Bartley v. Indiana Department of Child Services et al
OPINION AND ORDER: The federal claims contained in the Amended Complaint 8 are DISMISSED WITH PREJUDICE pursuant to 28 U.S.C. § 1915A, and the state law claims are DISMISSED WITHOUT PREJUDICE. Signed by Judge Theresa L Springmann on 6/8/2015. cc: Bartley (tc)
UNITED STATES DISTRICT COURT
NORTHERN DISTRICT OF INDIANA
INDIANA DEPARTMENT OF
CHILD SERVICES, et al.,
CAUSE NO.: 3:14-CV-2001-TLS
OPINION AND ORDER
Jason Bartley, a prisoner proceeding pro se, filed an amended complaint under 42 U.S.C.
§ 1983 [ECF No. 8].
The court must review the complaint and dismiss it if the action is frivolous or malicious,
fails to state a claim for relief, or seeks monetary relief against a defendant who is immune from
such relief. 28 U.S.C. § 1915A. To survive dismissal, the complaint must state a claim for relief
that is plausible on its face. Bissessur v. Ind. Univ. Bd. of Trs., 581 F.3d 599, 602–03 (7th Cir.
2009). “A claim has facial plausibility when the plaintiff pleads factual content that allows the
court to draw the reasonable inference that the defendant is liable for the misconduct alleged.”
Id. at 603. Thus, the plaintiff “must do better than putting a few words on paper that, in the hands
of an imaginative reader, might suggest that something has happened to her that might be
redressed by the law.” Swanson v. Citibank, N.A., 614 F.3d 400, 403 (7th Cir. 2010).
Nevertheless, the court must bear in mind that “a pro se complaint, however inartfully pleaded,
must be held to less stringent standards than formal pleadings drafted by lawyers.” Erickson v.
Pardus, 551 U.S. 89, 94 (2007) (quotation marks and citations omitted).
To state a claim under 42 U.S.C. § 1983, the plaintiff must allege that: (1) the defendants
deprived him of a federal constitutional right; and (2) the defendants acted under color of state
law. Savory v. Lyons, 469 F.3d 667, 670 (7th Cir. 2006).
Here, Bartley’s children were deemed by the Indiana courts to be children in need of
services (CHINs), and Bartley was required to participate in various services and counseling
offered by the Indiana Department of Child Services (IDCS). Case Manager David Whitlock
(CM Whitlock) was Bartley’s IDCS case manager. During one of those counseling sessions with
CM Whitlock, Bartley admitted using illegal drugs. As part of the CHINs case, Bartley agreed to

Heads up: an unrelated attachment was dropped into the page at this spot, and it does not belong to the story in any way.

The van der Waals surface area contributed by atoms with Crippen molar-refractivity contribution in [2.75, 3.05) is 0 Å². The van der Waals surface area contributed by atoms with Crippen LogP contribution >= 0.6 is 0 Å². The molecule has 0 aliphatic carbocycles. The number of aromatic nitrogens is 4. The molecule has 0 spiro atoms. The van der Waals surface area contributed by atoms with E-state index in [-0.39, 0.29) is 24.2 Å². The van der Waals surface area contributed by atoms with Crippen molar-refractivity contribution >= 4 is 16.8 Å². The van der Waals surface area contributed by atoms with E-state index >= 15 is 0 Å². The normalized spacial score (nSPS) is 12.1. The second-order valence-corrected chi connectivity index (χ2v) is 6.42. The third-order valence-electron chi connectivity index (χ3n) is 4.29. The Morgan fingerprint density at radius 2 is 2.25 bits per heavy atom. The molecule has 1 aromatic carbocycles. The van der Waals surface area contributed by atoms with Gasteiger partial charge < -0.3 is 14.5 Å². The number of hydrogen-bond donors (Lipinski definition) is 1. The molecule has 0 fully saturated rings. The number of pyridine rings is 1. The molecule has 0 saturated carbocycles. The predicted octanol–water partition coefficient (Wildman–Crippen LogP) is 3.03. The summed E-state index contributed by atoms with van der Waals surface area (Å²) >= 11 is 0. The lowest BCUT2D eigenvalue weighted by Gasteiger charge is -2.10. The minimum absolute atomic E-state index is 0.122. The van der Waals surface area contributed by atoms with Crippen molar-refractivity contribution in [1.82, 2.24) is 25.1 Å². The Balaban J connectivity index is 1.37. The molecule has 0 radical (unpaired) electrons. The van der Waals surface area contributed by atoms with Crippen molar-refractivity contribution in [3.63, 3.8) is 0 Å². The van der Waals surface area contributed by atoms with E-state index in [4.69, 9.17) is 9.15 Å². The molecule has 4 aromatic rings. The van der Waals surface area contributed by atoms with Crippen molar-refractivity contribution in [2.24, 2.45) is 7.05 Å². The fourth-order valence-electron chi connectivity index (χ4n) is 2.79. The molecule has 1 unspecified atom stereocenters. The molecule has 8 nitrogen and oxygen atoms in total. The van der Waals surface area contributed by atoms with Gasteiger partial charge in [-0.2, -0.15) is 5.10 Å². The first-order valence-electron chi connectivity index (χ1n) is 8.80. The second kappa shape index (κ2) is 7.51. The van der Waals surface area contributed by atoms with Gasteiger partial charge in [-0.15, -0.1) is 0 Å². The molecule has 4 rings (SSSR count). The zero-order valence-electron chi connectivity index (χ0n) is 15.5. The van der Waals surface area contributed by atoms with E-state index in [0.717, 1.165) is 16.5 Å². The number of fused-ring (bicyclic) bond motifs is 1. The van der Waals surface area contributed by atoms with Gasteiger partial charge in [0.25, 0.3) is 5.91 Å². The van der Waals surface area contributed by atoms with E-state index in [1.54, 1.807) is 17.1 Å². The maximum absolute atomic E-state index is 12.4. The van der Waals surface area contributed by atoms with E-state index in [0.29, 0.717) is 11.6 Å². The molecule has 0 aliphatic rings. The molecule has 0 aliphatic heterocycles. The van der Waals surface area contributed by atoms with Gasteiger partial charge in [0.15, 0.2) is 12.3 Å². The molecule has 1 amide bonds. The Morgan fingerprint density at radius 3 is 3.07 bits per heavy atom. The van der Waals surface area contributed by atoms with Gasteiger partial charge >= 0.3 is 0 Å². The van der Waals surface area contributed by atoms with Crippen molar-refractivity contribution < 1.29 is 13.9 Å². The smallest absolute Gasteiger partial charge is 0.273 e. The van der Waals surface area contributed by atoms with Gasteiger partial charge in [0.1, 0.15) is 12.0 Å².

submit to drug screening. Bartley was informed that the test results would be used as baseline
assessment evaluations of his CHINs needs and that only IDCS would have access to the results.
One of Bartley’s drug screens tested positive for illegal substances.
Bartley was on probation during this time. Probation officer Jennifer Feterick (Officer
Feterick), from the Clinton County Probation Department, served as Bartley’s probation officer.
CM Whitlock told Bartley that the Clinton County Probation Department had contacted him and
requested Bartley sign a waiver giving them access to his drug test results. Bartley told CM
Whitlock that he was advised by his attorney not to give consent for the probation department to
receive any information that has to do with the CHINs case. Bartley did not give CM Whitlock
permission to disclose the results of his drug screen. Nevertheless, CM Whitlock shared both
Bartley’s admission of illegal drug use and his drug screen results with Officer Feterick.
Officer Feterick informed the Clinton County Superior Court that Bartley violated the
terms of probation in his criminal case, citing Bartley’s admission to using illegal drug screens
and the failed drug screen. Based on this information, the Clinton Superior Court found that
Bartley had violated his probation. As a result, a warrant was issued for Bartley’s arrest and he
was incarcerated. Bartley pleaded guilty to the probation violation and was sentenced to four
years imprisonment. Bartley sought post-conviction relief complaining that the evidence
implicating him with having violated his probation was inadmissible because it was confidential.
This was denied and his sentence was upheld.
Here, Bartley alleges that CM Whitlock and Officer Feterick conspired to and then did
violate his Fourth and Fourteenth Amendment right to privacy and confidentiality when CM
Whitlock shared Bartley’s admission of drug use and drug screen results with Officer Feterick.
An individual’s “right to privacy embodied in the Fourteenth Amendment protects an
individual’s interest of avoiding disclosure of personal matters and the right to make important
decisions in the area of marriage, procreation, contraception, family relationships and child
rearing and education without the interference of government.” Roach v. City of Evansville, 111
F.3d 544, 550 (7th Cir. 1997) (citing Whalen v. Roe, 429 U.S. 589, 600–01 (1977)). Courts have
also defined a “certain zone of privacy or expectation of privacy in the Fourth Amendment
search and seizure context.” Id. However, none of those rights are implicated by Bartley’s
Instead, Bartley claims to have a privacy interest in the nondisclosure of his drug test
results and admissions obtained in conjunction with an ongoing CHINs case. The Court is
persuaded that there is nothing unconstitutional about CM Whitlock sharing information
regarding Bartley’s drug use with Officer Feterick. As a threshold matter, the dissemination of